The other day, Virginia Governor Bob McDonnell gave his State of the Commonwealthwhere he addressed what he accomplished in 2012 and laid out his priorities for 2013.
It didn’t come as much of a surprise that he completely avoided discussing women’s health—especially after last year’s misstep with the extreme and dangerous mandatory ultrasound bill. However, when considering the state of the commonwealth, it’s important to take into consideration the state of health care. Here are a few things McDonnell failed to mention…
For all his discussion about the economy, Governor McDonnell and his anti-women’s health cohorts fail to realize that women’s health issues are economic issues. Why else would he support the repeal of the Affordable Care Act, the single greatest advancement for women’s health in a generation?
Virginia, with the help of current gubernatorial candidate Attorney General Ken Cuccinelli, has fought tooth and nail against the Affordable Care Act. In fact, they filed a law suit against the ACA on the very same day health care reform was signed into law. Apparently, McDonnell doesn’t think affordable access to health care is an economic concern.
Even after the Supreme Court ruled to reaffirm the health care law, McDonnell has continued to fight it. He refuses to implement Medicaid expansion in spite of the benefits it would bring to women in Virginia. For many women, Medicaid can mean the difference between getting cancer screenings and birth control or going without, which is especially important considering Virginia has some of the highest rates of breast cancer deaths in the country among both African-American and white women.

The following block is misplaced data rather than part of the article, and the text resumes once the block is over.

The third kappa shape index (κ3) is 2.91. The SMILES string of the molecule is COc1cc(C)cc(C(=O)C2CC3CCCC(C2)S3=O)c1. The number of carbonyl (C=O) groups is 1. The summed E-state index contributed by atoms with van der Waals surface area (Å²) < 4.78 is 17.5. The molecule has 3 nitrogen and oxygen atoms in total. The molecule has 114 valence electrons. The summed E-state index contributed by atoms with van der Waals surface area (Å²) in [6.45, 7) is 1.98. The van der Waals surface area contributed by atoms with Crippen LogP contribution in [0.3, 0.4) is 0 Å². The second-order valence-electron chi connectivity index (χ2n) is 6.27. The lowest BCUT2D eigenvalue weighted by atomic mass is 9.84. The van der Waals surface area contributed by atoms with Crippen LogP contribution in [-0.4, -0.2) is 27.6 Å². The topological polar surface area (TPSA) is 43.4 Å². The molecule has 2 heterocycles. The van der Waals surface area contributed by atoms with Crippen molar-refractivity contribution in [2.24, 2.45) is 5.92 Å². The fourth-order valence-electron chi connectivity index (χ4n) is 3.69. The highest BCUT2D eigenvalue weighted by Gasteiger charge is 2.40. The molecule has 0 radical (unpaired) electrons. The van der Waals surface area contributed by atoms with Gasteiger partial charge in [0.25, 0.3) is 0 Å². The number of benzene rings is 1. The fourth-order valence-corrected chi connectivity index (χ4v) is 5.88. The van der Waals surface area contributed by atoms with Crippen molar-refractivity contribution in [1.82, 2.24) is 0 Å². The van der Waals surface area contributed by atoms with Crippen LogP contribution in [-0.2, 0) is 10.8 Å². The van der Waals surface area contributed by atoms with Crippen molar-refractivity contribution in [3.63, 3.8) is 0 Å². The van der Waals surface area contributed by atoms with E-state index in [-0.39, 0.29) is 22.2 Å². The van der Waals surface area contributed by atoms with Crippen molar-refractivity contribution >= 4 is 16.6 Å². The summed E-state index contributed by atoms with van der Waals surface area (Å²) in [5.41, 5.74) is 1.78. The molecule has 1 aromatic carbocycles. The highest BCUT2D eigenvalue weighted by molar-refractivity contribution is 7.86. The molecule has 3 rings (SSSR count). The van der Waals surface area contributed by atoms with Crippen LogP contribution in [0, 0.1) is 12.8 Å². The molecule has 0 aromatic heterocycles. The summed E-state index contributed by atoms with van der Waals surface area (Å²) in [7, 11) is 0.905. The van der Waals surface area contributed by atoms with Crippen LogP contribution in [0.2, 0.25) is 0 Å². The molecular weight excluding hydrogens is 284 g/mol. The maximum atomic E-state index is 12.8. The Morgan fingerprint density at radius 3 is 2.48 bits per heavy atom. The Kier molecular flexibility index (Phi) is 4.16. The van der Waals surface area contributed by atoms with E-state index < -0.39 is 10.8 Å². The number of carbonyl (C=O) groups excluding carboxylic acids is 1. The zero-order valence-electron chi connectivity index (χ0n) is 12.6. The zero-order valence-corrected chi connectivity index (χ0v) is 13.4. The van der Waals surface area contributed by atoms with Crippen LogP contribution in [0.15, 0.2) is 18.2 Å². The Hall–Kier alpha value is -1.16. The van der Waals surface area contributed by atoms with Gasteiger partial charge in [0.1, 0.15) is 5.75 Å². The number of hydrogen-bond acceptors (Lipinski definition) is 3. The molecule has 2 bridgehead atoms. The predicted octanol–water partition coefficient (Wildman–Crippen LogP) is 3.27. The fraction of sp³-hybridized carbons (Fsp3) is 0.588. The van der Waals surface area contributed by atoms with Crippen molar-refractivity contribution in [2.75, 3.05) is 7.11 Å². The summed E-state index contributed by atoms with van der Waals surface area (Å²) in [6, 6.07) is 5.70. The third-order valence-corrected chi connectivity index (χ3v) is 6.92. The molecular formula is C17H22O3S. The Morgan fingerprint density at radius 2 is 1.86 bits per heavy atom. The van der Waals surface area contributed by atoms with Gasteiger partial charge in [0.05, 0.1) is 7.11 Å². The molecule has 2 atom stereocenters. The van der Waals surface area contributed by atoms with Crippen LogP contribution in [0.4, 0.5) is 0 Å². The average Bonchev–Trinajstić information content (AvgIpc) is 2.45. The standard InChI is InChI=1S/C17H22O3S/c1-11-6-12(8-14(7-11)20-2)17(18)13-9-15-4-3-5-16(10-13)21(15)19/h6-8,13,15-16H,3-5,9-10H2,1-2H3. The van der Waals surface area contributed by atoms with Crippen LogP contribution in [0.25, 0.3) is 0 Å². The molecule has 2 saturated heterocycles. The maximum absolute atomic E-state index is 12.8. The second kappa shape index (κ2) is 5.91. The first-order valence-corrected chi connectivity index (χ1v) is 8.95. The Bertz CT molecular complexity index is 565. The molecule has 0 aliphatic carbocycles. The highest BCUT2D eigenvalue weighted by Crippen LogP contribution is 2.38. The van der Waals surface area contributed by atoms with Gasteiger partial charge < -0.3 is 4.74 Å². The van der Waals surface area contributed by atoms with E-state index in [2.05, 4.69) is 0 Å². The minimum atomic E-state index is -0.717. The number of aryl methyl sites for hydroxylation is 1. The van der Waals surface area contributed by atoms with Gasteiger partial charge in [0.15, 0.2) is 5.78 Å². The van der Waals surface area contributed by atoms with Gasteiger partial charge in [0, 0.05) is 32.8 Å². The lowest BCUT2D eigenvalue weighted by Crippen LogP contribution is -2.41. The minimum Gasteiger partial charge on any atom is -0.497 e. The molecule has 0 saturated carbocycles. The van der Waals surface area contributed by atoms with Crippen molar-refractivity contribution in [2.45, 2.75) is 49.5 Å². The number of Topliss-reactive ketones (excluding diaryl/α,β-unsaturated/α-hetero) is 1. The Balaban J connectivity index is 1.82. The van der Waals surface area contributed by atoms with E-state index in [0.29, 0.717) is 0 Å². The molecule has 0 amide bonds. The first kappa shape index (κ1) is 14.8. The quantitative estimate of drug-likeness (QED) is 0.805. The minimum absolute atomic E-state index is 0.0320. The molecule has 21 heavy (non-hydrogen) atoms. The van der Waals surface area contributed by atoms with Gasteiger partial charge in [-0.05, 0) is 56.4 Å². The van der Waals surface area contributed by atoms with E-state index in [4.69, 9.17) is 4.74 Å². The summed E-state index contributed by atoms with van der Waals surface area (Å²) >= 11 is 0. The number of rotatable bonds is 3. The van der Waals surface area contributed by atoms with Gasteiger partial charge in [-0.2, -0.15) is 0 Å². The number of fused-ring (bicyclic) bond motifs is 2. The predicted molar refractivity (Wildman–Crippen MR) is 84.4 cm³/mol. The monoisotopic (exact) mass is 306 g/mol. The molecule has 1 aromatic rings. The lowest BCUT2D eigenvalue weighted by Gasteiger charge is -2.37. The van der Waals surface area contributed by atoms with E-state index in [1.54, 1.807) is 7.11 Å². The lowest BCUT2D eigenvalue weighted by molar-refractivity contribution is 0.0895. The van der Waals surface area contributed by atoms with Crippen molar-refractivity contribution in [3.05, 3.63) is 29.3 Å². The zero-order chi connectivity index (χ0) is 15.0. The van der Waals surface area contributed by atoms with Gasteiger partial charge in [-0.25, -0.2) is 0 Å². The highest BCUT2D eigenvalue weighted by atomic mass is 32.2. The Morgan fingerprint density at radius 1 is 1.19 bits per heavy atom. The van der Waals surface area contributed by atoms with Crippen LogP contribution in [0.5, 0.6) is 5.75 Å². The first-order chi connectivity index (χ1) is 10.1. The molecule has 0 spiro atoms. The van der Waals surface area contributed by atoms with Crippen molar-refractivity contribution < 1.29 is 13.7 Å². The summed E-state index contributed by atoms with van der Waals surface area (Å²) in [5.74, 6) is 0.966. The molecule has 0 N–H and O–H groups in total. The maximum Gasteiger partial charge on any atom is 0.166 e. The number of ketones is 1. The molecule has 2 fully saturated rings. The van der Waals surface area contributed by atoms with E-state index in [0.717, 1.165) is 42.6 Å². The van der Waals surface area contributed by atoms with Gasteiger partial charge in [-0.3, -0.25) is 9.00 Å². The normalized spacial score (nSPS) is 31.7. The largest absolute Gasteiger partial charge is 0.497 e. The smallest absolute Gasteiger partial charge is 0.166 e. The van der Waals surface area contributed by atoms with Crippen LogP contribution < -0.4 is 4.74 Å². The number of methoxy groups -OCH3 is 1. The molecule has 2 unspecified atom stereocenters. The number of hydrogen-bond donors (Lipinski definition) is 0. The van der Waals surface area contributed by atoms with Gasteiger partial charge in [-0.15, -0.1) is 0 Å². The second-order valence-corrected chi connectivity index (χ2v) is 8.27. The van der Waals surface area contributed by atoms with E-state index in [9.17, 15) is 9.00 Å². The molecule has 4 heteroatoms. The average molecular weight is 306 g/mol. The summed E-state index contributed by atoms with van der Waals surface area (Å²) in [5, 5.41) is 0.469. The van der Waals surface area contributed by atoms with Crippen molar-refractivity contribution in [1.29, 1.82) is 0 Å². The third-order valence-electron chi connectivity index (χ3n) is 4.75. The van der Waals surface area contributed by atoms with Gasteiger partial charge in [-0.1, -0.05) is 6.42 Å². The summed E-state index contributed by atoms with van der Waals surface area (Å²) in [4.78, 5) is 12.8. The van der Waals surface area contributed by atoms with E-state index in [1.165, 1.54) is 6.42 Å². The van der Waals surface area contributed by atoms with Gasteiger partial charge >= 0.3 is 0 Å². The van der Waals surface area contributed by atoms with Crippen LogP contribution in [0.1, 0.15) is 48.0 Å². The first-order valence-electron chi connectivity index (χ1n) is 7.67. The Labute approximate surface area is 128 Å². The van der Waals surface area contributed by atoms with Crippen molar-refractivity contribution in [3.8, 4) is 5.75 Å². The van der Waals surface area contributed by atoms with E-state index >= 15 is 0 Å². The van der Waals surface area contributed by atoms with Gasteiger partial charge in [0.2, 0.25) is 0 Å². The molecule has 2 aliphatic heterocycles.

And while McDonnell has supported policies allowing hospitals to deny access to emergency contraception even in cases of rape and incest—he did manage to sign a law mandating onerous regulations of health centers, and another mandating ultrasounds with the intention of shaming women. A woman needs the best care she can get from health care providers in her community. She does not need politically motivated judgment from Governor Bob McDonnell and his allies in the legislature.
Those are just a few of the things McDonnell accomplished last year, and so far 2013 isn’t looking much better. The Virginia State Legislature is only in session for 45 days total, but those 45 days are more than enough to negatively affect women’s health. Already state lawmakers began the New Year by introducing new bills designed to restrict a woman’s right to make her own personal medical decisions. And if McDonnell and Cuccinelli have their way, more could be coming….